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Environ Microbiol. 2009 Jan;11(1):258-67. doi: 10.1111/j.1462-2920.2008.01773.x. Epub 2008 Sep 29.

Dynamics of Campylobacter colonization of a natural host, Sturnus vulgaris (European starling).

Author information

1
The Peter Medawar Building for Pathogen Research, Department of Zoology, University of Oxford, South Parks Road, Oxford, OX1 3SY, UK. frances.colles@zoo.ox.ac.uk

Abstract

Wild European Starlings (Sturnus vulgaris) shed Campylobacter at high rates, suggesting that they may be a source of human and farm animal infection. A survey of Campylobacter shedding of 957 wild starlings was undertaken by culture of faecal specimens and genetic analysis of the campylobacters isolated: shedding rates were 30.6% for Campylobacter jejuni, 0.6% for C. coli and 6.3% for C. lari. Genotyping by multilocus sequence typing (MLST) and antigen sequence typing established that these bacteria were distinct from poultry or human disease isolates with the ST-177 and ST-682 clonal complexes possibly representing starling-adapted genotypes. There was seasonal variation in both shedding rate and genotypic diversity, both exhibiting a maximum during the late spring/early summer. Host age also affected Campylobacter shedding, which was higher in younger birds, and turnover was rapid with no evidence of cross-immunity among Campylobacter species or genotypes. In nestlings, C. jejuni shedding was evident from 9 days of age but siblings were not readily co-infected. The dynamics of Campylobacter infection of starlings differed from that observed in commercial poultry and consequently there was no evidence that wild starlings represent a major source of Campylobacter infections of food animals or humans.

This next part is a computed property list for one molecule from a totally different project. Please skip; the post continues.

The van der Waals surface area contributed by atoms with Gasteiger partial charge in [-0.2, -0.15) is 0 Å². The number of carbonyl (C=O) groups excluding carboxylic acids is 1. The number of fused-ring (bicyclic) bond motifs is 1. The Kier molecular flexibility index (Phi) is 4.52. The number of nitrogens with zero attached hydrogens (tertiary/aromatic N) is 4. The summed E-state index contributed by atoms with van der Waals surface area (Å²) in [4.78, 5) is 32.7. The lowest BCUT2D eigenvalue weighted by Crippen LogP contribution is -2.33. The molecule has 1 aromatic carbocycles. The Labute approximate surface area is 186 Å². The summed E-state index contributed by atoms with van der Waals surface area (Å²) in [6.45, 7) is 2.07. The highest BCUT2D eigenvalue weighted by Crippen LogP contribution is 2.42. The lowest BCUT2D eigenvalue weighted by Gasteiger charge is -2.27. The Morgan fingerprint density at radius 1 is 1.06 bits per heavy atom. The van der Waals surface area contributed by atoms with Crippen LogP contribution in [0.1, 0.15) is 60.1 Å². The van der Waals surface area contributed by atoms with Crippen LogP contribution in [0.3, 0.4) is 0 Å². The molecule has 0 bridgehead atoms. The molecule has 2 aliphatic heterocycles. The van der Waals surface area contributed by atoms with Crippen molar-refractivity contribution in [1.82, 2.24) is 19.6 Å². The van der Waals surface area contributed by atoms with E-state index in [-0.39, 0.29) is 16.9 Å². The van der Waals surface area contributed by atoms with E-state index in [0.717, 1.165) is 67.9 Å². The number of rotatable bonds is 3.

PMID:
18826435
PMCID:
PMC2702492
DOI:
10.1111/j.1462-2920.2008.01773.x
[Indexed for MEDLINE]
Free PMC Article

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